GREENWICH, N.Y. — Agriculturalist. Researcher. Inventor. Peanut Man. Artist. Former slave. Dreamer. These are some of the many titles that can be attributed to George Washington Carver. Carver was an African-American agriculturalist remembered most for his experimentation with peanuts while working at the Tuskegee Institute. His work and life left a lasting impact not just on American agriculture, but on many people he met.
George Washington Carver was born near Diamond, Missouri, the son of slaves. Carver’s birth date is not officially known but it is believed to be sometime in 1864 or 1865. George’s mother was a slave for a couple named Moses & Susan Carver and his father was a slave on a neighboring property who sadly died before his birth. As an infant George and his mother were kidnapped by slave raiders. George was rescued, but his mother was never retrieved leaving George an orphan.1
Without his parents and George now considered free with the conclusion of the Civil War, Moses and Susan raised George as their own and gave him their last name. He was often sickly and frail as a child which meant that he could not help with farm chores, but he spent most of his time helping with domestic chores. Young George was an avid reader always wanting to learn and he developed a deep interest in plants earning him the nickname the “Plant Doctor.”2
At age 11 George moved to Neosho, Missouri to attend a school for black children. While there he lived with a black couple named Andrew and Mariah Watkins who boarded him in exchange for him helping with household chores. The Watkinses, in particular Mariah, had an influence on Carver teaching him more about medicinal herbs and instilling in him a Christian faith which would guide him for the rest of his life.3
As a teenager and young man Carver moved around the Midwest in search of better education. In the late 1880s he landed in Winterset, Iowa where he met another influential couple: the Milhollands. The Milhollands encouraged him to pursue a higher education, but Carver was hesitant after he was rejected from a college in Kansas because of his race. The Milhollands were able to convince him and he began attending Simpson College studying mainly art and music. Carver greatly enjoyed Simpson College and was impacted by their acceptance of him later writing, “They made me believe I was a real human being.”4
Discovering he had a passion for and talent in botany, teachers encouraged him to pursue that subject feeling he would have greater opportunities in that field than as an artist. While Carver loved art and would continue painting for the rest of life, he agreed this would likely be better for him. So, he transferred to Iowa Agricultural College, now Iowa State University, where he earned degree in agricultural science in 1894 and a master’s degree in the subject in 1896. At Iowa State he developed a talent for identifying and treating plant diseases.5
As the only black man in the country with an advanced degree in agriculture science, Carver was flooded with offers to teach at schools across the country. He would eventually accept an offer from Booker T. Washington to teach at the Tuskegee Institute in Alabama. Booker T. Washington was a leading African-American educator, author, and statesman at that time and was the most famous black man of his era. Living in the South during the era of Jim Crow laws and segregation which limited African Americans, he advocated for education and entrepreneurship as a means of black progress which led him to open the Tuskegee Institute in 1881. The school instructed students in trades and skills, education, and sought to make model citizens.6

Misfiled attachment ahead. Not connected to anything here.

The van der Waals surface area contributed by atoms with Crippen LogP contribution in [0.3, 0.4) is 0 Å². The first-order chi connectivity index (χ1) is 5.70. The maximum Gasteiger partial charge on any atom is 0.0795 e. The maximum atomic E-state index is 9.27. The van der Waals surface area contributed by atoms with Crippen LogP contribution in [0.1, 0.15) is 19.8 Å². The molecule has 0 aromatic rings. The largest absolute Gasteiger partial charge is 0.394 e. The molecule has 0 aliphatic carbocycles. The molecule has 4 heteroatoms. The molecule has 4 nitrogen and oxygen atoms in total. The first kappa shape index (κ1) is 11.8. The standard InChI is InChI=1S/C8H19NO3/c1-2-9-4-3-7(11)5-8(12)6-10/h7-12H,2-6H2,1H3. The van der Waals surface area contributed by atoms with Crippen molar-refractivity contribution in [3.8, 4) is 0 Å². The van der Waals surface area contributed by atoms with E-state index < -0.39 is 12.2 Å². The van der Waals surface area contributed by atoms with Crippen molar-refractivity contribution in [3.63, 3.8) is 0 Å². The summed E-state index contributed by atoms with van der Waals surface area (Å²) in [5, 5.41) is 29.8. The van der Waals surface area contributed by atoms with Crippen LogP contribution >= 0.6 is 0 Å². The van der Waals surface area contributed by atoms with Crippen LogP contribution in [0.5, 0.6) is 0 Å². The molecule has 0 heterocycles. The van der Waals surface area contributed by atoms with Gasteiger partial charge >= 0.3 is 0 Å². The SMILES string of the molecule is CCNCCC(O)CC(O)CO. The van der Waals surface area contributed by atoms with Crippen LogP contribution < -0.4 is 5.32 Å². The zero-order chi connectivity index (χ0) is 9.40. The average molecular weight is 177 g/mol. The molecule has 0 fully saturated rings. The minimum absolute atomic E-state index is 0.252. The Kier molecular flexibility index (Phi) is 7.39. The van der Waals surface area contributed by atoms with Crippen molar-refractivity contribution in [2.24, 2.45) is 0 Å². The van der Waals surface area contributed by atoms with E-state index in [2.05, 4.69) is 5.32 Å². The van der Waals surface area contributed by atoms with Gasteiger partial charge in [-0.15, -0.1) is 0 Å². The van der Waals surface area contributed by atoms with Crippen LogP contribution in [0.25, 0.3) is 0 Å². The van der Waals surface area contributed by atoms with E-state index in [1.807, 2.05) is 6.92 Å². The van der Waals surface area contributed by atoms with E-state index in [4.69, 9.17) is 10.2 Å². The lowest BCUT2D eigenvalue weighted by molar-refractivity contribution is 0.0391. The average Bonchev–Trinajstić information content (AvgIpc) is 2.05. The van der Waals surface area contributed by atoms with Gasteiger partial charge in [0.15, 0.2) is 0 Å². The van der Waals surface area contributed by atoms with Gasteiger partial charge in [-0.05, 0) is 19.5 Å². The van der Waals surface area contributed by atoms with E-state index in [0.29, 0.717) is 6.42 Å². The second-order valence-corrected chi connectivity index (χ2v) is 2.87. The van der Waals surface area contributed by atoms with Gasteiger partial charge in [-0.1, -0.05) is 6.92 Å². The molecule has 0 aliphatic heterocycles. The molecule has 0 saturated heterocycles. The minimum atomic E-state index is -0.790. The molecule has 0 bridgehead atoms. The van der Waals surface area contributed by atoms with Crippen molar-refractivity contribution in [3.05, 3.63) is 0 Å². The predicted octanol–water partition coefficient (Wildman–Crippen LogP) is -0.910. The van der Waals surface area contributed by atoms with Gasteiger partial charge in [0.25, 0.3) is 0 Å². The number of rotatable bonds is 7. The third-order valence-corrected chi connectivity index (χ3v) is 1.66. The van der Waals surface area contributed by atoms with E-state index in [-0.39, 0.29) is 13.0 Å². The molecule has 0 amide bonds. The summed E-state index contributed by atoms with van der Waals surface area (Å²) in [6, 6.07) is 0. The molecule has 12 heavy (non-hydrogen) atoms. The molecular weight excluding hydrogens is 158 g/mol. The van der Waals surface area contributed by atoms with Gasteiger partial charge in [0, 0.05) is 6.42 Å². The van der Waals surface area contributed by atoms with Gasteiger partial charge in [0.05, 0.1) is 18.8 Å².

In 1896 Washington was looking to establish an agricultural school at Tuskegee so he reached out to Carver about the position. Carver was hesitant at first but ultimately decided to accept the position out of a life-long desire to help black people. He wrote to Washington, “…it has always been the one great ideal of my life to be of the greatest good to the greatest number of ‘my people’ possible and to this end I have been preparing myself these many years; feeling as I do that this line of education is the key to unlock the golden door of freedom to our people.”7
Carver had some difficulty fitting into his environment at Tuskegee. Many locals balked at his attempts to teach “scientific agriculture” as they believed that farming was something they already knew how to do. Other faculty members resented him for his high salary and insistence on two dormitories (one for himself and one for his research plants) even though he was an unmarried man. Carver mainly wanted to conduct research, however Washington expected him to take on other functions like manage the school’s two farms, teach classes, serve on committees, and even some janitorial services. The two men sometimes clashed over these issues, as well as their temperamental differences. Washington was a pragmatist who wanted things done and done in a certain way. Carver on the other hand was a “dreamer” who liked to tinker, experiment, and abide by a less structured manner.8
Carver did eventually find his footing and set about accomplishing his goals using chemistry and science to improve the lives of poor farmers in the area both black and white. Carver conducted soil studies to find out which crops would grow best in southern soils. He uncovered that legumes like peanuts and tubers like sweet potatoes were well suited to the region. Cotton was the dominant crop in the region. While it was profitable the crop robbed the soil of nutrients. Carver encouraged farmers to practice crop rotation with crops like peanuts, peas, and sweet potatoes to restore the soils. Implementation of these practices increased productivity when growing cotton and other crops.9